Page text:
Ink Dances in Limbo – The Translated World of Gao Xingjian

Date: 30/03/2006

Time: 7:00-9:00PM

Location: Centre for Translation, DLB 701, David C. Lam Building, Shaw Campus, Hong Kong Baptist University, Renfrew Road, Kowloon Tong

Speaker: Dr Jessica Yeung

Translation Seminar Series


Reading Gao Xingjian’s entire repertoire of writings prompts one to reflect on the relationship between literary production and its context. His works show both advantage and crisis of cross-cultural writing. In the early 1980s he advocated a Modernist style of writing in contemporary China. His works demonstrate the kind of transformations the Modernist writing paradigm has undergone when it negotiated its way into the Chinese literary system, representing an alternative possibility of literary creation. However, to a very large extent, it is this very tension between Modernism and the State-sanctioned Realism that causes his works to be seen as subversive in nature. In Gao’s writings in exile, the absence of the politically oppressive Other caused an immediate loss of co-ordination and direction to his writings, since up until his exile these oppressive Others provided the anchor that positioned his writings. An inward turning of the Other can be seen in his exile writing. It is identified as the “ego” that one cannot get rid of. But this self-subsistent model of self and other cannot be reactive, let alone constructive, in the real sense. Their relevance to their readers is minimal. Worst still, the “self translation” of the writing subject’s experience involved in diasporic writing risks appropriation by Oriental discourses when these writings are mostly received abroad or in translation. Two main issues concerning Gao’s writing, namely his translation of Modernism and writing to be translated, will be the main focus of discussion in this seminar.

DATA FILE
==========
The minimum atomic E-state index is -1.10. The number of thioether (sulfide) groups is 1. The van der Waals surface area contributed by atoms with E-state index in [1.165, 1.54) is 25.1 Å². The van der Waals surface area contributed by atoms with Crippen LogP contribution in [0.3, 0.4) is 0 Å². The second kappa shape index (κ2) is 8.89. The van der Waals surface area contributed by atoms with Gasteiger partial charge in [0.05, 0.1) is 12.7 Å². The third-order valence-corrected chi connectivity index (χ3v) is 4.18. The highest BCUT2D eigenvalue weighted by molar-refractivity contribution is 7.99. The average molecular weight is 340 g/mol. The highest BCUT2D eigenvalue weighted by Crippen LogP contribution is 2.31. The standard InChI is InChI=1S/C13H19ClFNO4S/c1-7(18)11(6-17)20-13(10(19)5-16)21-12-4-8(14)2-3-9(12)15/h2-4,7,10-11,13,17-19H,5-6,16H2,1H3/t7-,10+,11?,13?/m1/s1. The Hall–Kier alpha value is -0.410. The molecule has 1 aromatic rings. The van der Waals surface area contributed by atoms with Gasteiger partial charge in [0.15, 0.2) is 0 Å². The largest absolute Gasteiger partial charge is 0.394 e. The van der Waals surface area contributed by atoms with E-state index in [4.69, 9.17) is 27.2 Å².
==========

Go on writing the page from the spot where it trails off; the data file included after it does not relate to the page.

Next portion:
About the Speaker:

Jessica Yeung is Assistant Professor in Translation at Hong Kong Baptist University. She has obtained her B.A. in Translation and M.Phil in Comparative Literature and Cultural Studies from the University of Hong Kong, and her Ph.D. from the School of Fine Arts and Performing Arts Studies of Middlesex University, London. She has recently finished a research on the relationship between translation and Gao Xingjian’s writings with the support of a Faculty Research Grant from Hong Kong Baptist University. She also writes on drama translation, translating xiqu and Audio Description of the arts for the visually impaired.

Ink Dances in Limbo – The Translated World of Gao Xingjian
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